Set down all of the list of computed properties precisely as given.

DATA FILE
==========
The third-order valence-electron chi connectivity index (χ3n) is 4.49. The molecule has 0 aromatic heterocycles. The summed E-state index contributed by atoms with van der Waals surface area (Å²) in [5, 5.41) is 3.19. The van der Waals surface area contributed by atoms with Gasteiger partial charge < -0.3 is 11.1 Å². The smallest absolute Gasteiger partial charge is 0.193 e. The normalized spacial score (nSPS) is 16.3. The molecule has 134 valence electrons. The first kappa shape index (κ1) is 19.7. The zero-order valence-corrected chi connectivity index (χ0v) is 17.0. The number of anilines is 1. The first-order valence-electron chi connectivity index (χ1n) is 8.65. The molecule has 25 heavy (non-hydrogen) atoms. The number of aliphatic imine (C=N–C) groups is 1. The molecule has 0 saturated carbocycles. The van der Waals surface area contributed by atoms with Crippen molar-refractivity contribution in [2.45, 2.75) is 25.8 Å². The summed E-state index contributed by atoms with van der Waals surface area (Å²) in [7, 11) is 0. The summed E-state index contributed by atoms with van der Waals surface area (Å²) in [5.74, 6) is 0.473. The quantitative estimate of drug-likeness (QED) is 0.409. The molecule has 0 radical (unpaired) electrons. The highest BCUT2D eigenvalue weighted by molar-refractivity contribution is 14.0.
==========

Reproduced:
The third-order valence-electron chi connectivity index (χ3n) is 4.49. The molecule has 0 aromatic heterocycles. The summed E-state index contributed by atoms with van der Waals surface area (Å²) in [5, 5.41) is 3.19. The van der Waals surface area contributed by atoms with Gasteiger partial charge < -0.3 is 11.1 Å². The smallest absolute Gasteiger partial charge is 0.193 e. The normalized spacial score (nSPS) is 16.3. The molecule has 134 valence electrons. The first kappa shape index (κ1) is 19.7. The zero-order valence-corrected chi connectivity index (χ0v) is 17.0. The number of anilines is 1. The first-order valence-electron chi connectivity index (χ1n) is 8.65. The molecule has 25 heavy (non-hydrogen) atoms. The number of aliphatic imine (C=N–C) groups is 1. The molecule has 0 saturated carbocycles. The van der Waals surface area contributed by atoms with Crippen molar-refractivity contribution in [2.45, 2.75) is 25.8 Å². The summed E-state index contributed by atoms with van der Waals surface area (Å²) in [7, 11) is 0. The summed E-state index contributed by atoms with van der Waals surface area (Å²) in [5.74, 6) is 0.473. The quantitative estimate of drug-likeness (QED) is 0.409. The molecule has 0 radical (unpaired) electrons. The highest BCUT2D eigenvalue weighted by molar-refractivity contribution is 14.0.